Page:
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The Status of Emotions in Gaston Bachelards Philosophy of Science

Thanks to the readings of Didier Gil

This intervention aims at the exploration of the use of emotions in science


and their specific role in Gaston Bachelards philosophy of science. For
methodological purposes, I decided to first explore this topic in Bachelards
epistemology in order to redefine the philosophical status of emotions within his
philosophy of mind, rationality, objectivity and of free imagination. But I want,
already to underline that it is only a first approach. The investigation will have to
be extended to the other part of Bachelards work. Indeed, he is also known for
his research on the poetic image and imagination theory. For a complete
investigation it would be necessary to connect both aspects of Bachelard work.
The starting point of this investigation is a remark from the French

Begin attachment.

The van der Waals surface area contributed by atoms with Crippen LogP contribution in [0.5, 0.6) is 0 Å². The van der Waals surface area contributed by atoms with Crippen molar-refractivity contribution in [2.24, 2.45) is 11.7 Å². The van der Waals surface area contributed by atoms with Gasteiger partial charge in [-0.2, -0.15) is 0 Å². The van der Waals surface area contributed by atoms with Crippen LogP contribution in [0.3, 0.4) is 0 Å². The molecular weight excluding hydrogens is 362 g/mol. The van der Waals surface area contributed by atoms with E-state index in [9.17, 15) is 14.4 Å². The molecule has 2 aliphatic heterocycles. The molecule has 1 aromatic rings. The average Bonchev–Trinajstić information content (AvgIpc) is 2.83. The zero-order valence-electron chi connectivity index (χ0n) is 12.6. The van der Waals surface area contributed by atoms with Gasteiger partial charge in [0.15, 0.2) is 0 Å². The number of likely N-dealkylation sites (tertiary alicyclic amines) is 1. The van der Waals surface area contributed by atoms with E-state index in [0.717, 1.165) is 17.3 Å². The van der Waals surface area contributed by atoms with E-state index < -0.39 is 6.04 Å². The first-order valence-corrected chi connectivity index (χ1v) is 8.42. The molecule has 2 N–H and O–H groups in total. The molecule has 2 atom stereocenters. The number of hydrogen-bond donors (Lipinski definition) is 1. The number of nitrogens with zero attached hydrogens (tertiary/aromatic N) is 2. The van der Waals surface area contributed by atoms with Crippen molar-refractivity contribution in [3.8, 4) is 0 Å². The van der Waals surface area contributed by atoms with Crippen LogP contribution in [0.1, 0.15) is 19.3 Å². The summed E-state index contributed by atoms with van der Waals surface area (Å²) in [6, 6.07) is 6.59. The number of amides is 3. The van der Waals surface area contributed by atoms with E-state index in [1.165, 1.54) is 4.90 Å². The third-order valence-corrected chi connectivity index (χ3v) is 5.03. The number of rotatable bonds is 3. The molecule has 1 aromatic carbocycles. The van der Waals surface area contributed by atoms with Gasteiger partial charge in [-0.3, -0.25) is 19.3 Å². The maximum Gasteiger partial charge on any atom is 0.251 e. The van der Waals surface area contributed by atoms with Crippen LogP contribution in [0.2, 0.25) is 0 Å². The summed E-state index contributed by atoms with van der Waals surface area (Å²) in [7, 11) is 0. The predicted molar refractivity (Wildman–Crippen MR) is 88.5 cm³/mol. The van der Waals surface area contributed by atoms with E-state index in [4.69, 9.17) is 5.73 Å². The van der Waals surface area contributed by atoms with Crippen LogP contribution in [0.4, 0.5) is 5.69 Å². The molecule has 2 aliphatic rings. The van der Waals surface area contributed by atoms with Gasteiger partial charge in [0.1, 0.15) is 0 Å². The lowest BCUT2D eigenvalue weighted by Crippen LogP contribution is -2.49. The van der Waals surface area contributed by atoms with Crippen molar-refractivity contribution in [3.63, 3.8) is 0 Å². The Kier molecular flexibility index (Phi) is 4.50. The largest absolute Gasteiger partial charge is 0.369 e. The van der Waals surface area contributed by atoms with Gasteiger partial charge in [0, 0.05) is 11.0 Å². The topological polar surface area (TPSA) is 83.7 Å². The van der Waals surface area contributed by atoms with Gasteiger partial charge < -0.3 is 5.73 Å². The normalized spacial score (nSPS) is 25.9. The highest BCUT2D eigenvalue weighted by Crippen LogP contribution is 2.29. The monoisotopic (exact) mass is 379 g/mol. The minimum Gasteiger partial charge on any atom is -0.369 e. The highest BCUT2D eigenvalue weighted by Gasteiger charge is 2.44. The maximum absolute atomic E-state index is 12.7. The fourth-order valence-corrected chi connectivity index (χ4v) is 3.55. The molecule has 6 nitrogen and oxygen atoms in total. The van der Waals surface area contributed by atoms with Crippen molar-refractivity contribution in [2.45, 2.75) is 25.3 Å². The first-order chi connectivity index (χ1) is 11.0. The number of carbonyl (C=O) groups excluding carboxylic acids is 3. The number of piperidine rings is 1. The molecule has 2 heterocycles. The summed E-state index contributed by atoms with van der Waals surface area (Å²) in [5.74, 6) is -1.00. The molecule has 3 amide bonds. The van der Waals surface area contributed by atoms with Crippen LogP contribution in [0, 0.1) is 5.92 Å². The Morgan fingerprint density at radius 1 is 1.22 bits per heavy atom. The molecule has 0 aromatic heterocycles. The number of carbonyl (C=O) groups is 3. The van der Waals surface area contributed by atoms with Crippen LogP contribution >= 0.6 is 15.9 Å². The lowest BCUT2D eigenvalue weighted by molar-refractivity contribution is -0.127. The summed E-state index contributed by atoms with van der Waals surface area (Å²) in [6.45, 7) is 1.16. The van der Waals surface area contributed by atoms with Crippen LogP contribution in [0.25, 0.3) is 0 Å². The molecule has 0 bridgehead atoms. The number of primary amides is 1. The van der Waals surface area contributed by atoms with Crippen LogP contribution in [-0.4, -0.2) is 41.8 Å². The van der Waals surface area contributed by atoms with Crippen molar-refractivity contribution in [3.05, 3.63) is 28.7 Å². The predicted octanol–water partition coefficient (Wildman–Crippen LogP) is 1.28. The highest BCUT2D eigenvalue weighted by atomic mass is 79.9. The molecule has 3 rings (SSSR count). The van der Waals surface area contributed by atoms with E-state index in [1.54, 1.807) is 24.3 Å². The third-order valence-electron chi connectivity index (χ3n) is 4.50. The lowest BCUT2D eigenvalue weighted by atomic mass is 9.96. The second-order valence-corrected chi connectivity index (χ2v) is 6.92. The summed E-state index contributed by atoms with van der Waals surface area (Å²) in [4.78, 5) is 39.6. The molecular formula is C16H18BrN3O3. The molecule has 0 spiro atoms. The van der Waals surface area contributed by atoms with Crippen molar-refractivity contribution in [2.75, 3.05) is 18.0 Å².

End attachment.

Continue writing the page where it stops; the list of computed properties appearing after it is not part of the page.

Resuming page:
philosophers Louis Althusser, Pierre-Francois Moreau and Didier Gil. They
underline the significant spinozian inspiration when Bachelard evocates the
joyful imagination. So, by reactivating and up dating the objects and methods of
Bachelards epistemology I will attempt to develop a problematic that connects
this question of philosophy of science with the field of philosophy of emotions by
tracing the status of emotions in Bachelards description of the stages of mind.
Bachelard does not undertake a systematic approach of emotions, nor does
either build a specific problematic about the mechanism of their transformation
or interaction with the mind or the body. But there is still a remarkable use of
emotion terms, such as love, joy, happiness, confusion, fear, anger etc, connected
with intellectual procedures and stages. And in a way, he is interested in the
status of emotions and their effect not only in scientific mind formation but more
generally in the evolution of the mind and its relation to the evolution of the
human being as a whole. Contrary to the logico-positivist tradition of philosophy
of science, in his epistemology, there is also an original interest in psychology